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Table Mountain National Park
People and Conservation
Expanded Public Works Programme
In 2004 TMNP received a R35 million Expanded Public Works Programme (EPWP) grant from the Department of Environmental Affairs and Tourism. The project aims to:
- Upgrade Park infrastructure in order to soften the footprint of tourism and protect the biodiversity of the Park.
- Reduce poverty in the communities that border the Park by providing training and employment opportunities. These communities are: Masiphumelele, Red Hill, Imizamo Yethu, Hout Bay Fishing Village, Ocean View, Westlake and Loyolo, with some recruits coming from other communities on the peninsula.
- Upgrade Park facilities to ensure that the Park becomes a world-class tourism destination. The facilities upgrade is a long-term investment in a move towards creating a sustainable future for biodiversity conservation through tourism revenue.
- Spread social benefits of managing a National Park in the City of Cape Town
The programme is being delivered on time and with enormous success proving that conservation, job creation and the delivery of the Hoerikwaggo Trail as unique tourism products can be a resoundingly successful combination delivering social upliftment and growing the regional tourism economy.
This is evidenced by over 400 people from the seven communities around the Park currently involved in skills development, training or contract work, the improved infrastructure of the Park and the completion of the first two Hoerikwaggo Trail in a suite of four.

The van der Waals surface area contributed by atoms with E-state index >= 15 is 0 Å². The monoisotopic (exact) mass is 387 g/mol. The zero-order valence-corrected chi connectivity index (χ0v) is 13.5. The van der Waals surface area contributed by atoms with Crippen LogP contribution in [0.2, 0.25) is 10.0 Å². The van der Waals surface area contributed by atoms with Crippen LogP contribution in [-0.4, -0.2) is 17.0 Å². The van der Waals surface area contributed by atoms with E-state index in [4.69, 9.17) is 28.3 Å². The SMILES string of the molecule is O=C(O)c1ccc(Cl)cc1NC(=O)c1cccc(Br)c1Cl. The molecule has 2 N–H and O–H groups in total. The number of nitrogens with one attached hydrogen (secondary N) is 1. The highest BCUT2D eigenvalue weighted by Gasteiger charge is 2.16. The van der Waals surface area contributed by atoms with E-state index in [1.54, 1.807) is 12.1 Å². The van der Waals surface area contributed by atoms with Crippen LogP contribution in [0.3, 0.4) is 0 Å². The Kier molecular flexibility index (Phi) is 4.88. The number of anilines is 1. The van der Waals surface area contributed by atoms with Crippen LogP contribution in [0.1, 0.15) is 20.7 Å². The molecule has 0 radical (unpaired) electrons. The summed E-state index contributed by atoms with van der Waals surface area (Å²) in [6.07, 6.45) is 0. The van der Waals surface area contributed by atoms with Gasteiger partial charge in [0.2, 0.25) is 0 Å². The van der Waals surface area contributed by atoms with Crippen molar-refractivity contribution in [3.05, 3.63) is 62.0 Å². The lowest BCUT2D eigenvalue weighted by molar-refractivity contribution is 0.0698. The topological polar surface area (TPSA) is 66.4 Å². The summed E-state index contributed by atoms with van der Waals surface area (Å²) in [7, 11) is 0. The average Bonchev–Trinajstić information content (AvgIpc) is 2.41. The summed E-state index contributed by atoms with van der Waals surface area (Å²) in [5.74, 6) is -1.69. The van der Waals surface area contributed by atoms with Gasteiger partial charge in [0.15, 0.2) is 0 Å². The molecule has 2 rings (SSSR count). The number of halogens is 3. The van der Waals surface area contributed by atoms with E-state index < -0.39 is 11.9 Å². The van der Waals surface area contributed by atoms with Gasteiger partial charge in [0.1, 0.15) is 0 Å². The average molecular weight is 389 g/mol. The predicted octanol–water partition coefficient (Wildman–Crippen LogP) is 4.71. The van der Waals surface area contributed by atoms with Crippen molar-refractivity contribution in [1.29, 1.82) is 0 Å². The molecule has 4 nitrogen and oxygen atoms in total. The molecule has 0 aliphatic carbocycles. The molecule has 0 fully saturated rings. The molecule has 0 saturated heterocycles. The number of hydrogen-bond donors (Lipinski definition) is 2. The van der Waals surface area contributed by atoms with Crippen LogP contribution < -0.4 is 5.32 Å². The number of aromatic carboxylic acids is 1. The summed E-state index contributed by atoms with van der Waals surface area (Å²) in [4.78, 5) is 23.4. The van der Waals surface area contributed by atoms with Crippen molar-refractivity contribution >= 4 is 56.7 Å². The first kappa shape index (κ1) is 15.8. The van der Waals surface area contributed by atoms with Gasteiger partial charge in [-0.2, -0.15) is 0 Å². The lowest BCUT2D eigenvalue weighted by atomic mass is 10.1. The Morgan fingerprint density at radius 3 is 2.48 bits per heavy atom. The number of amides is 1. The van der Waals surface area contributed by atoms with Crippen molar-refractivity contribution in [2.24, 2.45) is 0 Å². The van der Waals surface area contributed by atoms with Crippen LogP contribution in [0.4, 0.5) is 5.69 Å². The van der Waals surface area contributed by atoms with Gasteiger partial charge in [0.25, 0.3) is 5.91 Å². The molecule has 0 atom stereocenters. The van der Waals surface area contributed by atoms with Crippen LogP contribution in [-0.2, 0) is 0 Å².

Workers who have been trained under the EPWP will all have developed skills that will enable them to compete on the open market once the programme is complete.
The programme was launched by former Minister of Environmental Affairs and Tourism, Valli Moosa and has been enthusiastically supported by his successor, the Honorable Minister Marthinus van Schalkwyk.
The EPWP is divided into various work streams each with their own dedicated teams involved in a variety of skills development and training programmes. Please read on for more insight into the type of skills that are being developed through the programme.
The administration of a R35 million, three-year project is no easy task and involves many people working behind the scenes ensuring that everything runs smoothly and that the work standards are of the quality required.